The first is zip-lining in the jungle around the city. We went with Flight of the Gibbon. They are a very professional outfit and the claim to have the longest zip in South East Asia at 800 meters. It’s about an hours drive outside the city. They will come and pick you up in an air-conditioned mini-bus, drive you to the location and back to your accommodation. Maximum group size is 12 but my personal advice is to book the earliest session you can in the day. We got a 6:30 pick up and ended up in a group of 5 people. This means that you get through the activity much faster and negate some of the standing around waiting you would have to do if you are in a large group. As a result you get more of your day back, measured in hours, to go do other stuff. Once the zip-lining is complete you are served lunch in the village restaurant. It’s not great to be honest, you definitely get the feeling they are mailing it in because us westerners don’t know the difference between good and bad Thai food. There is an opportunity to visit a large local waterfall which is worth doing for some great photos and do take the time to walk through the jungle and look at and smell the many amazing flowers that you will see. Life is better when you stop to smell the flowers.

The second activity is to visit the elephants. Please do your research and try to book with one of the ethical service providers. Don’t go to one of the places that lets you ride the elephants or any of the places that you can see along the road where the elephants are chained to a tree and are put to work in logging when the tourists aren’t around. We went with Elephant Jungle Sanctuary. They purport to be a rescue outfit who take elephants from the less reputable places and give them a decent standard of living. From what we saw these Elephants appear to have a great quality of life. Lots of space, plenty of food and they aren’t worked in any way, other than to stand around and let the tourists feed and photo them.

We were picked up in one of the aforementioned pick-up type vehicles and we were taken to camp two. The drive was one of the highlights of the whole trip. The Thai countryside is beautiful and you will get a taste of it as you leave the city and drive out into the jungle. The last part of the journey was on a dirt road down a steep hill, it’s a bit scary, but absolutely worth it. Just close your eyes if you’re nervous about such things once you leave the tarmac road.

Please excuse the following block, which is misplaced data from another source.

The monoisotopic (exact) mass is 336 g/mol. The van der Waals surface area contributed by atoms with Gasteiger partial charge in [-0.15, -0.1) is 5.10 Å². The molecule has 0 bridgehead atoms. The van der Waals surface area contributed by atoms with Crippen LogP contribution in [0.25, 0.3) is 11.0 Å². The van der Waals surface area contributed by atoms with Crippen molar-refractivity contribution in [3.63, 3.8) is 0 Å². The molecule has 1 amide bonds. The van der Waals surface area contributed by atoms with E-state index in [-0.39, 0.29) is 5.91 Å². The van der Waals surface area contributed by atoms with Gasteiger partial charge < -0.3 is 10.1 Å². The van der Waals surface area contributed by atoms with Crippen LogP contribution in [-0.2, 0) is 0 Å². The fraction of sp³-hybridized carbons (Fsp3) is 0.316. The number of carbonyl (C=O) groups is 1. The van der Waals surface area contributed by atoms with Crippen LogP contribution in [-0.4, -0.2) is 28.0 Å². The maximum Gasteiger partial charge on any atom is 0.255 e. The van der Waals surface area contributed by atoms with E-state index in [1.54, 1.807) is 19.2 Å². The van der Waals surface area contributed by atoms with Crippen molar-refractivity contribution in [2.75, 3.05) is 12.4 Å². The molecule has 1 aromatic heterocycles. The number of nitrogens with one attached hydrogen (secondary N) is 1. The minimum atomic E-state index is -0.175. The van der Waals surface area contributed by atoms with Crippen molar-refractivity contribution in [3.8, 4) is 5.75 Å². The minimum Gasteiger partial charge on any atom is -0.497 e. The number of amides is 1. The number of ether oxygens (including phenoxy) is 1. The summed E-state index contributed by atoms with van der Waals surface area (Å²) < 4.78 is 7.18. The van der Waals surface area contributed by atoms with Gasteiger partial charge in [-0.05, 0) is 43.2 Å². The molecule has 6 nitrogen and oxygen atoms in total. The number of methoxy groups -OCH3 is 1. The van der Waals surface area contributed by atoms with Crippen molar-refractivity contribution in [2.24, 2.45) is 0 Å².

I definitely recommend the full day trip. You will get to feed the elephants, spend a decent amount of time with them, give them a mud-bath and wash them off in the waterfall and stream on site. I had a great day, as did our eldest son and my wife has said repeatedly since we were there that it was one of the best days of her life.

Edrating: 8/10

The temples and the activities on the fringes of the city are amazing and there is lots to see and do. But the core of the city itself doesn’t have much to make it stand out from a lot of other cities and it feels a bit like a place that is searching for its identity. That is a mad thing to say about a city that is over 500 years old. It’s a temple heavy city in the mountains and you get the feel that if tourism didn’t exist, it would be largely populated by monks and people who make a living supporting the monks. You should definitely visit if you’re going to Thailand, and I’m glad I went. However I don’t see a scenario that would bring me back to Chang Mai now that I’ve been there once.

 

Veganism

Veganism is the practice of living a lifestyle that uses no animal products. There are varying shades of veganism from people who are extremely activist and believe all use of animals for everything should be banned through to the other end of the spectrum of people who won’t use any animal products in their diet when they are at home, but do not seek to insist that others (friends, family, restaurants) accommodate their needs. Within that there are various shades from people who won’t eat anything that is an obvious animal product, e.g. cheese, to those who are obsessive packet readers who won’t use any product that has sugar in it because the sugar is likely processed using bone char.

For a period of about three months I have been experimenting with veganism. Early on I made the decision that I was not going to be the activist obsessive packet reader. It was to be an entirely personal experiment to see if it worked for me. Even within my experiment I did not stick to it with religious fervour. I allowed some deviation at weekends and when I was out and about.

The first thing that struck me was how genuinely easy it was in the initial stages. Honestly I thought I would be craving meat, cheese, eggs, milk, chocolate, and all the things I love to eat. Not so. In the first few weeks I stayed away from the “vegan alternatives” to the traditional ingredients and stuck to whole foods. Vegetables, nuts, rice and replaced milk in tea with Soy milk.

After reading a number of blogs and consulting the university of YouTube as well as talking with the one friend I have who is vegan, I got myself a B12 supplement and some national yeast and I was all set.